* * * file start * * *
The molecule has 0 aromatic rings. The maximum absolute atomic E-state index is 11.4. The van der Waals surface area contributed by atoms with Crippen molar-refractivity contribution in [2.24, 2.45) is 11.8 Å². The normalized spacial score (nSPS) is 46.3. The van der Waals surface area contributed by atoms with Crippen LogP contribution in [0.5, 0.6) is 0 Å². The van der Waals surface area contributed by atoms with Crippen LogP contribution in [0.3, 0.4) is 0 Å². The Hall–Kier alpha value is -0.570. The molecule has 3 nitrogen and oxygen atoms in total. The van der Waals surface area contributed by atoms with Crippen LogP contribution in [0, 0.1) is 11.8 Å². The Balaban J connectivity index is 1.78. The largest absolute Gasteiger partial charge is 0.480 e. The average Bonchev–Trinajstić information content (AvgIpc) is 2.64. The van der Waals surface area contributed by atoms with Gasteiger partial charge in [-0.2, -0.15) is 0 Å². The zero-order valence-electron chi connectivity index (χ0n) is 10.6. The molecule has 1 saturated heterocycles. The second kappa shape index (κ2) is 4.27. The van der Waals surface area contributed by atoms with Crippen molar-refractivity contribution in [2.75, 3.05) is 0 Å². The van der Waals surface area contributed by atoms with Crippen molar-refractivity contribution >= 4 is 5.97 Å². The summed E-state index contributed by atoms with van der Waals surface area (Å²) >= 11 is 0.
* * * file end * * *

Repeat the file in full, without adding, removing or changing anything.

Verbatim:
The molecule has 0 aromatic rings. The maximum absolute atomic E-state index is 11.4. The van der Waals surface area contributed by atoms with Crippen molar-refractivity contribution in [2.24, 2.45) is 11.8 Å². The normalized spacial score (nSPS) is 46.3. The van der Waals surface area contributed by atoms with Crippen LogP contribution in [0.5, 0.6) is 0 Å². The van der Waals surface area contributed by atoms with Crippen LogP contribution in [0.3, 0.4) is 0 Å². The Hall–Kier alpha value is -0.570. The molecule has 3 nitrogen and oxygen atoms in total. The van der Waals surface area contributed by atoms with Crippen LogP contribution in [0, 0.1) is 11.8 Å². The Balaban J connectivity index is 1.78. The largest absolute Gasteiger partial charge is 0.480 e. The average Bonchev–Trinajstić information content (AvgIpc) is 2.64. The van der Waals surface area contributed by atoms with Gasteiger partial charge in [-0.2, -0.15) is 0 Å². The zero-order valence-electron chi connectivity index (χ0n) is 10.6. The molecule has 1 saturated heterocycles. The second kappa shape index (κ2) is 4.27. The van der Waals surface area contributed by atoms with Crippen molar-refractivity contribution in [2.75, 3.05) is 0 Å². The van der Waals surface area contributed by atoms with Crippen molar-refractivity contribution >= 4 is 5.97 Å². The summed E-state index contributed by atoms with van der Waals surface area (Å²) >= 11 is 0.